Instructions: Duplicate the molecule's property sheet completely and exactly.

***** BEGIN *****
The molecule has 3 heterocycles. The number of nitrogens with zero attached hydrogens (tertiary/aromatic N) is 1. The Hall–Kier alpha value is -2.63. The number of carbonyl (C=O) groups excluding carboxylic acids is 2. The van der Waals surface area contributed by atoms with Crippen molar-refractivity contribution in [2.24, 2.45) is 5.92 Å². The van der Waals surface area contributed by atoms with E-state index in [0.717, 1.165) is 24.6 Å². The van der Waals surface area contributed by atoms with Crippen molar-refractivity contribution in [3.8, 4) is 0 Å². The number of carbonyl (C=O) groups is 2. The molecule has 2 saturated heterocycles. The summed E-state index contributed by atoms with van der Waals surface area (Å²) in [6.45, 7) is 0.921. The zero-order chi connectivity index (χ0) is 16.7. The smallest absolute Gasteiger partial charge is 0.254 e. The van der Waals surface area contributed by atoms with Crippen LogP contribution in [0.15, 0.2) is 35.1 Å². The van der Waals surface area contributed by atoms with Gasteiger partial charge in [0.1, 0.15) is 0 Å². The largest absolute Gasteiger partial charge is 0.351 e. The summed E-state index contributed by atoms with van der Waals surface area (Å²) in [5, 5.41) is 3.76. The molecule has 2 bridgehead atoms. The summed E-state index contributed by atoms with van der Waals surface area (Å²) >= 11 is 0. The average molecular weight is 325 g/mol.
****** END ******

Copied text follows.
The molecule has 3 heterocycles. The number of nitrogens with zero attached hydrogens (tertiary/aromatic N) is 1. The Hall–Kier alpha value is -2.63. The number of carbonyl (C=O) groups excluding carboxylic acids is 2. The van der Waals surface area contributed by atoms with Crippen molar-refractivity contribution in [2.24, 2.45) is 5.92 Å². The van der Waals surface area contributed by atoms with E-state index in [0.717, 1.165) is 24.6 Å². The van der Waals surface area contributed by atoms with Crippen molar-refractivity contribution in [3.8, 4) is 0 Å². The number of carbonyl (C=O) groups is 2. The molecule has 2 saturated heterocycles. The summed E-state index contributed by atoms with van der Waals surface area (Å²) in [6.45, 7) is 0.921. The zero-order chi connectivity index (χ0) is 16.7. The smallest absolute Gasteiger partial charge is 0.254 e. The van der Waals surface area contributed by atoms with Crippen LogP contribution in [0.15, 0.2) is 35.1 Å². The van der Waals surface area contributed by atoms with Gasteiger partial charge in [0.1, 0.15) is 0 Å². The largest absolute Gasteiger partial charge is 0.351 e. The summed E-state index contributed by atoms with van der Waals surface area (Å²) in [5, 5.41) is 3.76. The molecule has 2 bridgehead atoms. The summed E-state index contributed by atoms with van der Waals surface area (Å²) >= 11 is 0. The average molecular weight is 325 g/mol.